UDOT PLANNED AVALANCHE CLOSURES!!

Forecast for the Provo Area Mountains

Issued by Evelyn Lees for Tuesday, January 8, 2019 - 6:01am
AVALANCHE WARNING Today the avalanche danger is HIGH on all mid and upper elevation slopes. The avalanche danger is CONDSIDERABLE at low elevations. Avoid all avalanche terrain and avoid being under or near any steep slope. Even very small slopes can bury a person.
Strong south winds combined with over 3 feet of new snow have created very dangerous avalanche conditions.
ANYBODY going into or near the mountains today whether its skiing, snowshoeing, running, sledding, etc. should avoid being near or under any steep slope.
Low
Moderate
Considerable
High
Extreme
Learn how to read the forecast here
Avalanche Warning
THE FOREST SERVICE UTAH AVALANCHE CENTER IN SALT LAKE CITY HAS CONTINUED A BACKCOUNTRY AVALANCHE WARNING.
TIMING...IN EFFECT FROM 6 AM MST THIS MORNING TO 6 AM MST WEDNESDAY
AFFECTED AREA: FOR THE BEAR RIVER RANGE...UINTA MOUNTAINS...AND PROVO AREA MOUNTAINS OF NORTHERN UTAH.
THE AVALANCHE DANGER FOR THE WARNING AREA IS HIGH TODAY.
VERY DANGEROUS AVALANCHE CONDITIONS EXIST. HEAVY SNOW COMBINED WITH WIND HAS CREATED WIDESPREAD AREAS OF UNSTABLE SNOW. BOTH HUMAN TRIGGERED AND NATURAL AVALANCHES ARE LIKELY. STAY OFF OF AND OUT FROM UNDERNEATH SLOPES STEEPER THAN 30 DEGREES.
Weather and Snow
Whew! It’s been a wild 48 hours of snow and wind in the Provo area mountains - 2 to 4 feet of snow, up to 5 inches of water.
There were significant southwest winds Monday: Ridgeline speeds averaging 30 to 40 mph, with gusts in 60s. Mid and lower elevation winds averaged 15 to 25, with gusts to 40.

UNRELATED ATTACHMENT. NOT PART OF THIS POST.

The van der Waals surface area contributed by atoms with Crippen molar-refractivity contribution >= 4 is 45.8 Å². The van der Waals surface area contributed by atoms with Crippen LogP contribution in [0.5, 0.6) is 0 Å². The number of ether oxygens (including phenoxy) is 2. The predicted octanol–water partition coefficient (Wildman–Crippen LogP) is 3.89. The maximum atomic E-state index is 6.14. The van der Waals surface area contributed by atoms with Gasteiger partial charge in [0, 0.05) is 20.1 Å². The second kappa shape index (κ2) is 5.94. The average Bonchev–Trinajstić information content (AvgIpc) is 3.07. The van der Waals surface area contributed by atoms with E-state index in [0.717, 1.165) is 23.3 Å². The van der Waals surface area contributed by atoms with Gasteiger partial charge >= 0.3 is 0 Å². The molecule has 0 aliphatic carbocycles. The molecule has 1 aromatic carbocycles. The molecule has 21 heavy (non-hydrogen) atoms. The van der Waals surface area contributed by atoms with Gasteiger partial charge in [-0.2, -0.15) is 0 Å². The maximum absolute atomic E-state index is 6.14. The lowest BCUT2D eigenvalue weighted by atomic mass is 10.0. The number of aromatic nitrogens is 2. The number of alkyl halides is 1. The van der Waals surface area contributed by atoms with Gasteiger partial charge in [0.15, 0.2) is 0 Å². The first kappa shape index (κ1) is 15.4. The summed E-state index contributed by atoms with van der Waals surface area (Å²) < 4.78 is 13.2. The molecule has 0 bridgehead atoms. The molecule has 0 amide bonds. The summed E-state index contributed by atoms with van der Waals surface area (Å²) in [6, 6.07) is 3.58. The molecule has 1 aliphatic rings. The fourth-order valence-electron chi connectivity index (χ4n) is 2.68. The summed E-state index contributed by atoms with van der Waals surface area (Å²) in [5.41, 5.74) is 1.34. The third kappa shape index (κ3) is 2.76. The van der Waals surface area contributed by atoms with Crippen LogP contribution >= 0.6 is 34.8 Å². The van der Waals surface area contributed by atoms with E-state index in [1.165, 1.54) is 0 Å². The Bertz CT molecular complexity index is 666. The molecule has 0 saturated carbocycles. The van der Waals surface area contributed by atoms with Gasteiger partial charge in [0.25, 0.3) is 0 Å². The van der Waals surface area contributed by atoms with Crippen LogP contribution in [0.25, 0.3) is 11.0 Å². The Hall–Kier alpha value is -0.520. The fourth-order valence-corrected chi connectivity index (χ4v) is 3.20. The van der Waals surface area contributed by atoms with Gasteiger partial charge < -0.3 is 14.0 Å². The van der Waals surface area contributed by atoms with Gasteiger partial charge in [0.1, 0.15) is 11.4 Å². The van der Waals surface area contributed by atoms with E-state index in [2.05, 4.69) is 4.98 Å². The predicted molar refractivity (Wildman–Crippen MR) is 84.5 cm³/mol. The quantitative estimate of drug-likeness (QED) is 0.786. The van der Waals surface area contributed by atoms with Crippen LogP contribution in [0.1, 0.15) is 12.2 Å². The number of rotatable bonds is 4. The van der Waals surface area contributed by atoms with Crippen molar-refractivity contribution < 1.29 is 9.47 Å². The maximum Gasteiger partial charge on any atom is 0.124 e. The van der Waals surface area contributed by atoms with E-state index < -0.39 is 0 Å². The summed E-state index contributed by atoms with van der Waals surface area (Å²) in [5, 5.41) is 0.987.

This morning, under partly cloudy skies, temperatures are in the 20s, with a few teens at the high elevations. Winds are from the northwest, averaging 5 to 10 mph with the highest peaks averaging 20 mph, with gusts to 30. The snow is “upside down” - denser and wind blown snow is sitting on top of light density snow. So trail breaking is tough and turns punchy.
Recent Avalanches
One very large natural avalanche on Mt Timpanogos in the backcountry terrain near Sundance was reported. It ran the full path and crossed a large flat area.
Drew, Trent and Zinnia had widespread cracking and collapsing, with small test slopes easily releasing.
Ad
Avalanche Problem #1
Wind Drifted Snow
Type
Location
Likelihood
Size
Description
Yesterday’s winds were drifting snow at all elevations and on all aspects - high ridge lines, mid elevations bowls and subridges and even into the low elevations. Avoid the dense and cakey slabs of wind drifted snow on steep slopes and watch for these smooth, rounded drifts in unusual spots at the mid and lower elevations. Instead, head for very wind sheltered terrain.
Avalanche Problem #2
Persistent Weak Layer
Type
Location
Likelihood
Size
Description
With the current load of snow which will be approaching 5 inches of water weight, all bets are off as to how the snowpack will react. There are persistent weak layers of sugary, faceted snow crystals near the ground and also buried 2-4 feet deep just under the new snow. These weak layers can produce large slab avalanches that can be triggered from some distance away or even from flat terrain under a steep slope.
Avalanche Problem #3
Wet Snow
Type
Location
Likelihood
Size
Description
Much warmer temperatures today and the possibility of direct sun may heat the snow surface on steep sunny slopes, and wet loose sluffs will become possible. Look for teltale signs of heating snow - the snow is getting heavy, damp or sticky, rollar balls or small wet loose sluffs starting to run. This means it’s time to get off of and out from under the steep sunny slopes that are heating.
Additional Information
Ice climbers: Sizable sluffs are likely to run on the north facing ice climbs in Provo Canyon. Many of the Provo Canyon ice climbs are in avalanche run outs - be aware of what terrain is above you.
General Announcements
This information does not apply to developed ski areas or highways where avalanche control is normally done. This forecast is from the U.S.D.A. Forest Service, which is solely responsible for its content. This forecast describes general avalanche conditions and local variations always occur.

Support the Avalanche Center through your purchases

Discount lift tickets
All proceeds from ticket sales benefit the UAC when you purchase your next lift tickets.
Need new gear?
Make your next purchase from our Affiliate Partners and the UAC will receive a portion of the sales.
Shop
Sign up for our newsletters, emails and daily forecasts to stay up to date.
Subscribe